The Director-General of UNESCO, Irina Bokova, has called for a A New Humanism for the 21st Century. This text calls for a humanism that sees the importance of communication, culture and community to building a better societies. She quotes Pico della Mirandola (Italian Renaissance Humanist) to the effect that we are shapers of our own being and she gives Leonardo da Vinci as an example of such broad humanism.
A new humanism must guide us also in supporting development of the poorest countries. Education, communication, culture and the sciences are closely-linked disciplines that propose together a global, sustainable response to the challenges faced by humanity.
For Bokova the self-fashioning is done in community and for community. Humanism should be not only theoretical, but practical. It should explore values and implement programmes. It should cross boundaries including those between the humanities and sciences.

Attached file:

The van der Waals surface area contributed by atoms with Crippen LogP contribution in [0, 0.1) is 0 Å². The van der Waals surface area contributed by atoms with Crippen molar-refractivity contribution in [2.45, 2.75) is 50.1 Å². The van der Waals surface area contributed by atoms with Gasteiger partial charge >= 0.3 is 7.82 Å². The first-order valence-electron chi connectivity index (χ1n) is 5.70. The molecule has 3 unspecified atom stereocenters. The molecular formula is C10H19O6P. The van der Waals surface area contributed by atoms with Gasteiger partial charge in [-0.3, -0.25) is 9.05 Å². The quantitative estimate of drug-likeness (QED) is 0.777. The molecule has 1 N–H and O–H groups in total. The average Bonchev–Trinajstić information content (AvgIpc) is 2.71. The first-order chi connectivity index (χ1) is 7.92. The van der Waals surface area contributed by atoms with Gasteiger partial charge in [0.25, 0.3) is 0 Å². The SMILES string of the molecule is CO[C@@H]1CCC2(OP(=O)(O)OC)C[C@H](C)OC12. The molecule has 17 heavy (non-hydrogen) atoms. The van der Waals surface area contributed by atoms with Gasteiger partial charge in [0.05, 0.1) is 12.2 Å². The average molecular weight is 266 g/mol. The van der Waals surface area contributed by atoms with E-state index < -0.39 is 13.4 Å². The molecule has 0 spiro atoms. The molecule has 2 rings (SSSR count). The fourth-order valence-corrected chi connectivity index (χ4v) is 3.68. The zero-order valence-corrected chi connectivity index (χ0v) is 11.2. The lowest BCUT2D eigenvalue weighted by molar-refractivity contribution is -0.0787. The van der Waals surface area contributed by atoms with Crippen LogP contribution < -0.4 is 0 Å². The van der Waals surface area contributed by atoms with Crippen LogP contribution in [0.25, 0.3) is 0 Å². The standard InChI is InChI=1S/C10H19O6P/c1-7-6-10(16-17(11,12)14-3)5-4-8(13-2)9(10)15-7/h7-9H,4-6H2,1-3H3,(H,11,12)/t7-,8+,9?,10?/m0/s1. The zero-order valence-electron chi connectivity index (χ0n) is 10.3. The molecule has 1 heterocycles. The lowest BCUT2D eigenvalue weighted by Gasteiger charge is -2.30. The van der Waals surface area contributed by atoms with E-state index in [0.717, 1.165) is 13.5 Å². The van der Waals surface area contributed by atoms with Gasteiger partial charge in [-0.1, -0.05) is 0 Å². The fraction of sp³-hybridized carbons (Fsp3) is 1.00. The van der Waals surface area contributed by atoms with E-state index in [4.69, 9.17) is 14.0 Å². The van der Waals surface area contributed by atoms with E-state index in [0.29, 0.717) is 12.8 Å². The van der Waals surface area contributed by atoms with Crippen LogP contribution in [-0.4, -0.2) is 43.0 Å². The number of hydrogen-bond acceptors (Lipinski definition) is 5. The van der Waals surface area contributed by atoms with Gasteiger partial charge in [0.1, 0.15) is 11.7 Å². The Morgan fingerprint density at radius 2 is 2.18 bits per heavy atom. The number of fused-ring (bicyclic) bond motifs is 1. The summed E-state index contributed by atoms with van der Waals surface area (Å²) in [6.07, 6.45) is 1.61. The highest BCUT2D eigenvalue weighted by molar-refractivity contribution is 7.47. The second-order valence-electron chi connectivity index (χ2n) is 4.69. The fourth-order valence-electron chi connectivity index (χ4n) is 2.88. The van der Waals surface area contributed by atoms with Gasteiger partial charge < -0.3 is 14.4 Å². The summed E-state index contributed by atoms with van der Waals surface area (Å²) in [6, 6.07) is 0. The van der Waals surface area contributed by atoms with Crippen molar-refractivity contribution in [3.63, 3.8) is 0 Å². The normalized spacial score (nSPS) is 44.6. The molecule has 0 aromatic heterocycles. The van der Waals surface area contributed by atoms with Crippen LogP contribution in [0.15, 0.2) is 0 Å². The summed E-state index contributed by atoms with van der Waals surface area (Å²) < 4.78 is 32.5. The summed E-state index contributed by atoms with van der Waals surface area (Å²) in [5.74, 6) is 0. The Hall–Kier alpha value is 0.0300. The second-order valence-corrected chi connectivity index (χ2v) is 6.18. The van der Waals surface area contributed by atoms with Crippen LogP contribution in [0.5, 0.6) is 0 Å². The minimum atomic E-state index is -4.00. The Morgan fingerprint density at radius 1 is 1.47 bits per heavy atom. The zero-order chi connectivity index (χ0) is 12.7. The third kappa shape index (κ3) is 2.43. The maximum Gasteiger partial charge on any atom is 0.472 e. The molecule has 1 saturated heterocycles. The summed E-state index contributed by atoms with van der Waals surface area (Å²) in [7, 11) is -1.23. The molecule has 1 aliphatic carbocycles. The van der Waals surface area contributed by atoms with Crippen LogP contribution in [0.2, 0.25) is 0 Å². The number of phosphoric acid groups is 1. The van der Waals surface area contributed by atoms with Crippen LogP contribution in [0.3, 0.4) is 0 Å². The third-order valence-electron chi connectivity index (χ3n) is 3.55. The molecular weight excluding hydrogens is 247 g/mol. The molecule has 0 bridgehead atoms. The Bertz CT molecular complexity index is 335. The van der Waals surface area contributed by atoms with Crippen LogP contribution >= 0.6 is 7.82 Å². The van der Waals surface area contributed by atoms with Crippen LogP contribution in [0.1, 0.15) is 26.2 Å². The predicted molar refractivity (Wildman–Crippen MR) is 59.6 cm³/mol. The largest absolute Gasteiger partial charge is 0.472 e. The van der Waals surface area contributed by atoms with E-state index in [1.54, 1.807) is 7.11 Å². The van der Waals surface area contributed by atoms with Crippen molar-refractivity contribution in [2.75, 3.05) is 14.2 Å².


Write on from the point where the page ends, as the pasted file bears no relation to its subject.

Being a humanist today means building bridges between North, South, East and West and strengthening the human community to take up our challenges together. It means guaranteeing access to quality education for all so that everyone may make their voice heard in the universal dialogue. It means encouraging scientific cooperation networks, establishing research centres, and disseminating information technology to accelerate the sharing of ideas. It means using culture, in all of its diversity of expression, as a tool for rapprochement and for crafting a shared vision.
Bokova reminds us that the values of humanism like dialogue, culture, and education are vital to sustainable societies.